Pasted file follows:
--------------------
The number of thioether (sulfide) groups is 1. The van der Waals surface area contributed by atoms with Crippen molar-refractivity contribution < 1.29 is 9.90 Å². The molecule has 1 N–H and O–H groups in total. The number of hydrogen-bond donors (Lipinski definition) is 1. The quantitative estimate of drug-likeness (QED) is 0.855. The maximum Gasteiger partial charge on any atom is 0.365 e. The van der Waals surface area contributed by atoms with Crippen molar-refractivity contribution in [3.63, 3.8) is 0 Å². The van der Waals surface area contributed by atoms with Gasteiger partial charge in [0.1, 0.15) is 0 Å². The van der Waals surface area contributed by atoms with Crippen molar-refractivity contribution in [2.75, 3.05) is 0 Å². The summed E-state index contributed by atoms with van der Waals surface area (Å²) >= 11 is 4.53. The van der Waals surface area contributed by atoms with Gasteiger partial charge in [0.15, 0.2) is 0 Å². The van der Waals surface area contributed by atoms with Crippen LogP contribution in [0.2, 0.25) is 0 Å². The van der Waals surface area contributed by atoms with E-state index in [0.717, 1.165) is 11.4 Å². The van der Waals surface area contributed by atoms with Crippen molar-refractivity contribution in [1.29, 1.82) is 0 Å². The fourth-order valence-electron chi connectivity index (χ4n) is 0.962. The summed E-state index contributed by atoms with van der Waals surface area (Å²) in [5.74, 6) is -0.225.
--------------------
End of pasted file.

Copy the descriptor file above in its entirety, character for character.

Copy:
The number of thioether (sulfide) groups is 1. The van der Waals surface area contributed by atoms with Crippen molar-refractivity contribution < 1.29 is 9.90 Å². The molecule has 1 N–H and O–H groups in total. The number of hydrogen-bond donors (Lipinski definition) is 1. The quantitative estimate of drug-likeness (QED) is 0.855. The maximum Gasteiger partial charge on any atom is 0.365 e. The van der Waals surface area contributed by atoms with Crippen molar-refractivity contribution in [3.63, 3.8) is 0 Å². The van der Waals surface area contributed by atoms with Gasteiger partial charge in [0.1, 0.15) is 0 Å². The van der Waals surface area contributed by atoms with Crippen molar-refractivity contribution in [2.75, 3.05) is 0 Å². The summed E-state index contributed by atoms with van der Waals surface area (Å²) >= 11 is 4.53. The van der Waals surface area contributed by atoms with Gasteiger partial charge in [0.15, 0.2) is 0 Å². The van der Waals surface area contributed by atoms with Crippen LogP contribution in [0.2, 0.25) is 0 Å². The van der Waals surface area contributed by atoms with E-state index in [0.717, 1.165) is 11.4 Å². The van der Waals surface area contributed by atoms with Crippen molar-refractivity contribution in [1.29, 1.82) is 0 Å². The fourth-order valence-electron chi connectivity index (χ4n) is 0.962. The summed E-state index contributed by atoms with van der Waals surface area (Å²) in [5.74, 6) is -0.225.